Involving Our Elders in Faith Formation

smiling Asian woman elder - kimberrywood/

In many cultures, the elders of the community are highly respected and are seen as wisdom figures for young people. This is not always true in Western culture, where too often our elders are seen as a burden. Our Holy Father, Pope Francis, has been encouraging us to re-think our attitudes toward our elders so that we hold them in higher esteem and continue to use their gifts in a variety of ways, including in the area of faith formation.

The new Directory for Catechesis tells us that, “Elderly persons are a patrimony of memory, and often keepers of the values of a society.” (266) The directory goes on to urge us to provide adequate catechesis (with an emphasis on hope) for those who are elderly as they make their way through the last stages of their journeys to God.

The directory does not stop there, however! In addition to mentioning the elderly as a “target audience” for catechesis, the directory emphasizes that, because of their wisdom and experience, they are “natural catechists of the community,” (268) who can transmit to young people the meaning of life and the value of tradition and religious practices, while bringing dignity to the memory and sacrifices of past generations and sharing the simplicity of faith.

Here are some ideas for involving those who are elderly in your faith formation program.

  • Invite a panel of elderly persons to share their reflections on various topics, such as recalling their First Communion or Confirmation, talking about marriage, coping with suffering, “secrets” for happiness, and more.
  • Arrange for young people to be pen pals with those who are elderly, inviting them to exchange communications about what the child is learning in faith formation.
  • Invite elderly people to “adopt” young people in the faith formation program and to pray for them, especially when the children are participating in faith formation sessions.
  • Invite the older adults to be an audience for certain performances that the young people prepare, such as plays or concerts.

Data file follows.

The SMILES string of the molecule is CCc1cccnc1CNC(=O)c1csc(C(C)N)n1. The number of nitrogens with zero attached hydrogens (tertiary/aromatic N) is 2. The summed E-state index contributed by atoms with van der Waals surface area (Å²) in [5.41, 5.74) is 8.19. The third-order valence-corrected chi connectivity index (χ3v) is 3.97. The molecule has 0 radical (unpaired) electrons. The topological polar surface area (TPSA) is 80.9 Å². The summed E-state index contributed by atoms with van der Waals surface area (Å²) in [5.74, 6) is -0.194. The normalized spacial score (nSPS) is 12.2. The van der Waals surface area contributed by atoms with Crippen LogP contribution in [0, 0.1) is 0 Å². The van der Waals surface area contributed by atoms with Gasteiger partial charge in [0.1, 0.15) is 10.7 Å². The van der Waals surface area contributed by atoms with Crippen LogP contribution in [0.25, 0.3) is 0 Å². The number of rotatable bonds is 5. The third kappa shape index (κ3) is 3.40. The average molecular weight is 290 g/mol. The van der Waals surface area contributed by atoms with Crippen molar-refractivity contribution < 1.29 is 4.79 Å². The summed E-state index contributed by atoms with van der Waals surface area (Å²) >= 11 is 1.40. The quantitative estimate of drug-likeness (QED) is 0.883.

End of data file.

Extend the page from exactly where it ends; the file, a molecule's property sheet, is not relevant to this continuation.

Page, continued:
• Invite the elderly to “adopt” a catechist and to pray for the catechist on a regular basis, especially when he or she is teaching.
  • Arrange to record videos of seniors talking to children about topics related to the subject matter of their faith formation sessions.

Of course, in all cases, consult with parish and/or diocesan leaders to follow all policies related to safe environment and permissions for being recorded.

What other ways can you think of to involve those who are elderly in our faith formation offerings?

While following all gathering restrictions in your area, invite families to recognize and honor the gifts and wisdom of the generations with resources that accompany Sharing the Wisdom of Time. The book inspired the upcoming Netflix series Stories of a Generation with Pope Francis.

About Joe Paprocki 2736 Articles
Joe Paprocki, DMin, is National Consultant for Faith Formation at Loyola Press, where, in addition to his traveling/speaking responsibilities, he works on the development team for faith formation curriculum resources including Finding God: Our Response to God’s Gifts and God’s Gift: Reconciliation and Eucharist. Joe has more than 35 years of experience in ministry and has presented keynotes, presentations, and workshops in more than 100 dioceses in North America. Joe is a frequent presenter at national conferences including the Los Angeles Religious Education Congress, the Mid-Atlantic Congress, and the National Conference for Catechetical Leadership. He is the author of numerous books, including the best seller The Catechist’s Toolbox, A Church on the Move, Under the Influence of Jesus, and Called to Be Catholic—a bilingual, foundational supplemental program that helps young people know their faith and grow in their relationship with God. Joe is also the series editor for the Effective Catechetical Leader and blogs about his experiences in faith formation at

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